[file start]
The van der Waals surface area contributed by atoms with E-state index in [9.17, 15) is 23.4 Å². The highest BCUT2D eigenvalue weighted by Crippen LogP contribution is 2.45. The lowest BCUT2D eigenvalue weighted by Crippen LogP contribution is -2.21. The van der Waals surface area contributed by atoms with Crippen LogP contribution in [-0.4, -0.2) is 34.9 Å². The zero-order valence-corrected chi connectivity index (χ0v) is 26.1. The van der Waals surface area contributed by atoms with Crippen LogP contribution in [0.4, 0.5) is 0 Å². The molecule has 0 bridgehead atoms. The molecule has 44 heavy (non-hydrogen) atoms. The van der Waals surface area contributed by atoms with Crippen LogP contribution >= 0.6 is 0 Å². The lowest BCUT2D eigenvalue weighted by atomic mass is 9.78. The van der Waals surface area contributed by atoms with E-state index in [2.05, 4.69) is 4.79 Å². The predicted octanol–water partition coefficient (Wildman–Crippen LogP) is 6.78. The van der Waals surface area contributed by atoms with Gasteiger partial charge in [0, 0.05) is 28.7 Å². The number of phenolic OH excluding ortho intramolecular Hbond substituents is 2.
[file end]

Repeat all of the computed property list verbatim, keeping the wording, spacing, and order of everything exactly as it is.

The van der Waals surface area contributed by atoms with E-state index in [9.17, 15) is 23.4 Å². The highest BCUT2D eigenvalue weighted by Crippen LogP contribution is 2.45. The lowest BCUT2D eigenvalue weighted by Crippen LogP contribution is -2.21. The van der Waals surface area contributed by atoms with Crippen LogP contribution in [-0.4, -0.2) is 34.9 Å². The zero-order valence-corrected chi connectivity index (χ0v) is 26.1. The van der Waals surface area contributed by atoms with Crippen LogP contribution in [0.4, 0.5) is 0 Å². The molecule has 0 bridgehead atoms. The molecule has 44 heavy (non-hydrogen) atoms. The van der Waals surface area contributed by atoms with Crippen LogP contribution >= 0.6 is 0 Å². The lowest BCUT2D eigenvalue weighted by atomic mass is 9.78. The van der Waals surface area contributed by atoms with E-state index in [2.05, 4.69) is 4.79 Å². The predicted octanol–water partition coefficient (Wildman–Crippen LogP) is 6.78. The van der Waals surface area contributed by atoms with Gasteiger partial charge in [0, 0.05) is 28.7 Å². The number of phenolic OH excluding ortho intramolecular Hbond substituents is 2.